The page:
Analysis:Largely unnoticed in the saber rattling over U.N. inspections of Iraq these days is one of Iraq's neighbors. Raise your hand if you have read anything about the latest round of university demonstrations in Iran. Dynamics are underway in Iran that are as potentially explosive as the student-led revolution in 1979, which brought fundamentalist Islamic clergy to power 22 years ago this month.
The latest incident involves Teheran's Modarres University after history lecturer Hashem Aghajari was sentenced to death earlier this month for criticizing the Islamic clergy claim that authoritarian clerical rule was a divine right. So far, student demonstrations have been confined to university campuses in Teheran while Islamic fundamentalist militia prowl threateningly across the street from university grounds.
At the uneasy center is the moderate regime of Mohammad Khatami, which has pleaded with both sides to keep things peaceful. It doesn't always happen that way in Iran. In the summer of 1999, security forces and fanatical Islamic militiamen went rampant as they descended upon a university dormitory rally, beating student participants. One person was killed and Teheran witnessed its worst week of unrest since the 1979 Islamic revolution. Student leaders were jailed and Mr. Khatami's legislative reform efforts subsequently suffered parliamentary setbacks at the hands of conservatives.
Once again, Mr. Khatami has proposed political reforms that would rein in the powers of the conservative judiciary and the Guardian Council. Both are under the death grip of a fundamentalist clergy and backed by ideologues in the Revolutionary Guards and the Islamist Basij militia. While newspaper headlines focus on whether Iraq is playing cat and mouse with the U.N., little verbiage is directed to the ongoing struggle in Iran to balance hard-line clerical control of the state government against popular demand for reforms that would broaden democratic participation. President Khatami, a moderate reformist, wins elections by landslides, which protects him from the increasingly isolated hard-line clergy. But he has threatened to resign if conservative elements arbitrarily block his reform program in the Parliament. Should you care? Iran and Iraq combined possess crude production capacity nearly equal to Russia. They are just two of several pillars of instability surrounding the Persian Gulf. Around this waterway, geopolitical uncertainty is the norm rather than the exception.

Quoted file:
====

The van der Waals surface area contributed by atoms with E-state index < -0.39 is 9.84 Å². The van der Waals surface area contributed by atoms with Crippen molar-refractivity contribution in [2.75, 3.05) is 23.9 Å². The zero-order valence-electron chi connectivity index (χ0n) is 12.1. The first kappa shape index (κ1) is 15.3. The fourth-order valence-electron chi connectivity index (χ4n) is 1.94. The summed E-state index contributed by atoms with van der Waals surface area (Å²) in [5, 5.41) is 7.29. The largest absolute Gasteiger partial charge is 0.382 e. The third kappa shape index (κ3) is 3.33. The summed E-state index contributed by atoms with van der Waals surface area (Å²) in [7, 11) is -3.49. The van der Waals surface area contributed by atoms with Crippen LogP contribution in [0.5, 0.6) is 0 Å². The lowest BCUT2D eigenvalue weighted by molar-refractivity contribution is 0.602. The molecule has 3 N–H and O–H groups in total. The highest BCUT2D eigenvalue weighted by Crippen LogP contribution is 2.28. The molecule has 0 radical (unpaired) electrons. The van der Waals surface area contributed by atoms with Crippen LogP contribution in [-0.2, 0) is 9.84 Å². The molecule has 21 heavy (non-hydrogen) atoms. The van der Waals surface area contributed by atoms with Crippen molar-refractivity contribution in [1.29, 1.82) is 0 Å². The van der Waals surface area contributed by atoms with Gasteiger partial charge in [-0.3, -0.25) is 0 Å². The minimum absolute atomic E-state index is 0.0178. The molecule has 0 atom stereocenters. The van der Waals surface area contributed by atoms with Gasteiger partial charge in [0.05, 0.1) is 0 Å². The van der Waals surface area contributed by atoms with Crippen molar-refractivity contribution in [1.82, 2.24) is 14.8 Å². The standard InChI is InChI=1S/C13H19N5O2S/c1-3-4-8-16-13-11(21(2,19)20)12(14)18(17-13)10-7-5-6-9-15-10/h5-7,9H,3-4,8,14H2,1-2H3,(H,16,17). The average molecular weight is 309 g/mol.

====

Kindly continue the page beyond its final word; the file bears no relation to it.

While Iraq is at the western end of the Persian Gulf, it is what lies at the eastern end that is of interest at the moment. This is the Strait of Hormuz. You remember it from high school geography. It is the narrow passageway that separates the 600-mile long Persian Gulf from the Gulf of Oman and the Indian Ocean. Make a list of the world's most strategic waterways and the Strait of Hormuz ranks near the top. Eighty percent of exported Persian Gulf oil slows for a hairpin turn through a waterway 34 miles wide. In-bound shipping follows a lane two miles wide. There is a two-mile wide buffer zone, then outgoing shipping flows in a channel on the northern, or Iranian, side of the strait. Each day 13 to 15 mmbbls of oil—40 percent of the world's supply—makes the slow turn through this bottleneck. There are three islands to the west of the strait, and these are at the center of a long-running ownership dispute between the United Arab Emirates and Iran.